US Journalism and the DAPL

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Recently I was looking for ways to help stop the Dakota Access Pipeline.

(And I found them, please click here, here, or here to read about it.)

However, while I was looking, I noticed something that really made me mad. All the US articles about he Dakota Access Pipeline were either on “news sites” that publish a lot of questionable content, or in business journals that talked about it in terms of the inconvenience that the protest poses for business.

To find a well-written article with a good amount of facts, I was forced to widen my search to sources outside the US. In fact, the best article I found on the subject (which actually included quotes from Native Americans instead of just mentioning them in passing) was this article. The Guardian is a UK newspaper, and I was shocked that they were the only ones to explain the story as an issue of Native American rights. That’s what it is, but no one else seems to have focused on that.

As a Native American, it drives me absolutely nuts that the best article I could find about my people and our struggle for the rights promised in our treaties was not from the US media. I can’t believe that they are ignoring us as though we are merely an inconvenience! I don’t mean to offend any white people, but we have been the stewards of this land for thousands of years. Our rights to protect it are not an inconvenience! This is a worthwhile and meaningful struggle, and I would expect at least one credible newspaper in my own country to recognize that.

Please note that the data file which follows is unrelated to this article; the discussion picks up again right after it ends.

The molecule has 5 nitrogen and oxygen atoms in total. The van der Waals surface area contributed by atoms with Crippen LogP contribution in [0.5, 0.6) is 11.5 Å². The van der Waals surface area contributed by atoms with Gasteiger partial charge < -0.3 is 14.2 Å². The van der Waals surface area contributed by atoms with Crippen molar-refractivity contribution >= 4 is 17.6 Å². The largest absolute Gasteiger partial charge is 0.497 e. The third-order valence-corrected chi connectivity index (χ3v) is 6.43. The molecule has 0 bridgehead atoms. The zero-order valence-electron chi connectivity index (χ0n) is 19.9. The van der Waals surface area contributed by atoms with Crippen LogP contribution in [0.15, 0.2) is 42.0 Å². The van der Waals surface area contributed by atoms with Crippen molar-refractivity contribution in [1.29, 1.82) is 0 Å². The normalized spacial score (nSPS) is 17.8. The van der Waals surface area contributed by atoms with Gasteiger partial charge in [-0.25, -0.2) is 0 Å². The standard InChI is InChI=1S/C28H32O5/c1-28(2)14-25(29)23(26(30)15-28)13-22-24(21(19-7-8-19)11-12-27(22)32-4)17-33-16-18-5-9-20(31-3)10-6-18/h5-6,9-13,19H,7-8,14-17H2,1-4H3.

I have been upset with the US media a lot as of late, but this really takes the cake. This is the biggest gathering of Native American tribes in more than 100 years, and more than 180 tribes have issued statements of support for the Standing Rock Sioux and the protest against the Dakota Access Pipeline. This is actual American history being made right now, and I can’t believe our own media isn’t covering something this important.

It’s true, minorities are often marginalized. But in this case… I just can’t stand it.

Also, please remember to donate to my friend Tawasi. It’s true, he’s a white guy and not one of us, but that seems to make it even more meaningful somehow that he has showed up and is helping. Solidarity matters. If you can’t donate, at least share his Go Fund Me page on your Twitter, Facebook, or whatever you have.

Thank you.

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